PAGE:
Romney, Edwards lead in Oregon money race


Former Massachusetts Gov. Mitt Romney and one-time North Carolina Sen. John Edwards may be lagging in the national polls of presidential hopefuls.

But the two are handily winning the money race in Oregon, outraising their rivals in the state by margins of about 4-to-1 and 2-to-1, respectively.

According to new figures compiled by the Federal Election Commission, Romney, a Republican, has raised the most money in Oregon so far: $325,010, as of the end of June, just days after he visited the state for a private luncheon with donors.

Edwards, meanwhile, topped the Democratic contenders, with $208,448; he is the only one of the leading Democrats in the race to make a public visit to Oregon so far, with the town hall he headlined in Portland in May.

Neither, though, has managed to make much of a dent with the wider Oregon electorate. A March poll by independent Portland pollster Mike Riley found just 5 percent of Oregon Republicans said they were Romney supporters, far behind former New York City Mayor Rudy Giuliani, the top vote-getter with 33 percent.

In the same poll, just 8 percent of registered Democrats said they planned to vote for Edwards, while front-runner Hillary Clinton, a New York senator, drew support from 31 percent of those polled. Riley questioned 478 likely voters, with a margin of error of plus or minus 7 percentage points.

And overall, Oregon has not been a major player so far in the money chase. Oregonians have contributed just over $1 million to the presidential contenders so far, about four-tenths of one percent of the overall total of $265 million. contrast, in just the last three months, New Yorkers have donated $17.3 million to presidential candidates.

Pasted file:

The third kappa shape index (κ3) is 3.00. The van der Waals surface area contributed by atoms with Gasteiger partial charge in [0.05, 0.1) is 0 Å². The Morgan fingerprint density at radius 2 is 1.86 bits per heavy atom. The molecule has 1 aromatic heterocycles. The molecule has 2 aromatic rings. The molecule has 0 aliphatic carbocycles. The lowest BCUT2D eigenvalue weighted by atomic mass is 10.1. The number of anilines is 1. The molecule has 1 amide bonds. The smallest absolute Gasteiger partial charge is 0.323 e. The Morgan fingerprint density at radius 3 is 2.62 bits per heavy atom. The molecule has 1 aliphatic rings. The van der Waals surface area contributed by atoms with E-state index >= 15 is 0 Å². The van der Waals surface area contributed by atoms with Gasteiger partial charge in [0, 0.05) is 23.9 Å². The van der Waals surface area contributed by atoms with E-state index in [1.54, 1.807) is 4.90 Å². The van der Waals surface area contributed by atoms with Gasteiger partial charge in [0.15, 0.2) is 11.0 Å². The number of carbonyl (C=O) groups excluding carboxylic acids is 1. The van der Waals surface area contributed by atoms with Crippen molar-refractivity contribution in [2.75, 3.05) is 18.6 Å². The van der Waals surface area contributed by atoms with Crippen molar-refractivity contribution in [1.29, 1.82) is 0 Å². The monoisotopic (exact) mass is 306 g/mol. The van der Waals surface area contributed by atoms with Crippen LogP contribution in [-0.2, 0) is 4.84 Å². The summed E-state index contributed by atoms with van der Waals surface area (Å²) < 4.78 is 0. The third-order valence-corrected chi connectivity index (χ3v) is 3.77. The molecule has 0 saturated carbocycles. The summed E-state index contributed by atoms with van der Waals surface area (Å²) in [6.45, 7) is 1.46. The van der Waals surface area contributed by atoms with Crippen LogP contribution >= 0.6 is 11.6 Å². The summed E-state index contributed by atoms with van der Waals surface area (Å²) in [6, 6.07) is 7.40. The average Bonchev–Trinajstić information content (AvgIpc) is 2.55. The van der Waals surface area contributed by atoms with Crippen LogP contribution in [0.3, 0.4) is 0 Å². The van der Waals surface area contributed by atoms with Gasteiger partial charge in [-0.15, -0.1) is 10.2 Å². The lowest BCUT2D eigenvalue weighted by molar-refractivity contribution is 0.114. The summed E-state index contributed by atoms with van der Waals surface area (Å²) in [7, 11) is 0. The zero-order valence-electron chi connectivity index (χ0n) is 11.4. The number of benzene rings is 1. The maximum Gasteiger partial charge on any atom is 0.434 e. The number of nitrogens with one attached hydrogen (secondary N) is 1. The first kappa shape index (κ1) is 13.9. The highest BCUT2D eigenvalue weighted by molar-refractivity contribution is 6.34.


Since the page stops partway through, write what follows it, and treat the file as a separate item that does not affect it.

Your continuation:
Considering that lack of deep pockets, and with the state's primary set for May 20, months after the likely nominees are expected to emerge, Oregon probably won't see much of the major contestants for the next eight months or so.

So far, Ohio Democratic Congressman Dennis Kucinich has paid the most attention to Oregon, notching three visits. He's also the only presidential hopeful to venture beyond the Portland metro area, with a trip to Eugene, though Edwards has reportedly been airing television ads there.

New Mexico Gov. Bill Richardson, also a Democrat, has visited Portland for a fundraiser, and Giuliani popped by for a brief meet-and-greet at a downtown Portland deli in June, before heading to Seattle.

There's been no visit yet from Arizona Republican Sen. John McCain, who has so far raised $76,105 in Oregon, though McCain counts the state's most prominent Republican, Sen. Gordon Smith, as one of his supporters.

Clinton, and the other high-profile Democrat in the race, Illinois Sen. Barack Obama, have also not visited Oregon yet, despite raising $126,888 and $116,177 from Oregonians, respectively.

Most of the top-tier candidates don't seem to have much of a field organization in the state yet. At this stage of a presidential race, attention is generally focused on the four early primary states: New Hampshire, Iowa, South Carolina and Nevada.

But Patricia Phillips, grass-roots volunteer coordinator for "Oregon Obama," said she's been in touch with the candidate's West Coast political director, and that the Illinois Democrat may head to Oregon in the fall.

In the meantime, momentum has been building locally for her candidate, Phillips said, with plenty of Oregonians who were on the Howard Dean bandwagon in 2004 signing up with Obama.

Romney's good showing, meanwhile, may be partly due to his Mormon faith; Oregon, like many other Western states, has a flourishing Mormon community. Romney has also tapped some of the state's most skilled fundraisers to serve on his state finance team, including Charles "Butch" Swindells, one of President Bush's top moneymen on the West Coast.

"Romney is a personable guy, who has shown that a Republican can win in a Democratically controlled state," said Riley, the Portland pollster. "That probably makes him appear attractive to Oregon Republicans, who are tired of being painted as the party of extremism."

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